Hattie Lambert was third in line Tuesday morning to get a free frozen turkey at a food bank in Washington, D.C.
She arrived before dawn, waiting for hours as a crowd formed behind her and snaked out of sight.
"The line is completely around the corner," said Lambert, 70. "Things haven't been so good this year because of the coronavirus, and everybody is suffering with that."
Americans are accustomed to long lines at the holidays, usually at the airport.
This pandemic year, the lines are for more basic needs: health and food.
Central Union Mission in Washington is among food pantries nationwide seeing a surge in requests for meals.
"This year has been especially difficult," mission spokeswoman Deborah Chambers said. "We've seen over a 50 percent increase in the number of people coming to us to receive services."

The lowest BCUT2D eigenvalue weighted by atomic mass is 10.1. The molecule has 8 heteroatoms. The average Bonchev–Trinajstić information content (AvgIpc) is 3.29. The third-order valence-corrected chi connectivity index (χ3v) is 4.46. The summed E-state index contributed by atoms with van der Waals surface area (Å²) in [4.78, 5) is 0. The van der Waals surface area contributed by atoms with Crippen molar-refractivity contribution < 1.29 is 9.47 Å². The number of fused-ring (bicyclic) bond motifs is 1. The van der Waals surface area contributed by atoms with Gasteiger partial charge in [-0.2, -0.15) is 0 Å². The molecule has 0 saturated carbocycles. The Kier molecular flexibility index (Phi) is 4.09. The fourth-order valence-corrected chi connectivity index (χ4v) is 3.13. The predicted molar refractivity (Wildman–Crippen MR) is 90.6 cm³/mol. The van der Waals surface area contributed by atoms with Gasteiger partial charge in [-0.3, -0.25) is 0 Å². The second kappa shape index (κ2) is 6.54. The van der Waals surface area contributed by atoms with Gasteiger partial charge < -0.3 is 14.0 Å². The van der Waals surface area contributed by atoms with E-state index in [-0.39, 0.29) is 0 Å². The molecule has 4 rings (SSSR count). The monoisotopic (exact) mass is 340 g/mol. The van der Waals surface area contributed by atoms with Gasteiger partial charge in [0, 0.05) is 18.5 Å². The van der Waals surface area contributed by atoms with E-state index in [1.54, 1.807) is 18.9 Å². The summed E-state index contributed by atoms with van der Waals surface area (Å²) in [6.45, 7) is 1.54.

There was a bumper-to-bumper wait in cars for food outside Boston.
One in ten families with small children nationwide doesn’t have enough to eat, according to research at The Hamilton Project, part of Brookings.
The level of need jumped at the start of the coronavirus outbreak and is still higher than during the Great Recession.
"A lot of those jobs that they have are in the service industry," Chambers said. "So those jobs have disappeared and now they find themselves having to come to a food bank."
In many big cities, waits are also long to get a coronavirus diagnostic test.
Cars swarmed a drive-up site at dodger stadium in Los Angeles.
Lines for COVID swabs in New York City stretched for blocks.
The hope is for a negative test result, and peace of mind, before joining family as cases of the coronavirus balloon.
The CDC says testing negative is no silver bullet and advises against travel and big gatherings this year.
The lines for COVID tests and food reveal the hardships and risks of 2020, and families intent on still sharing Thanksgiving together.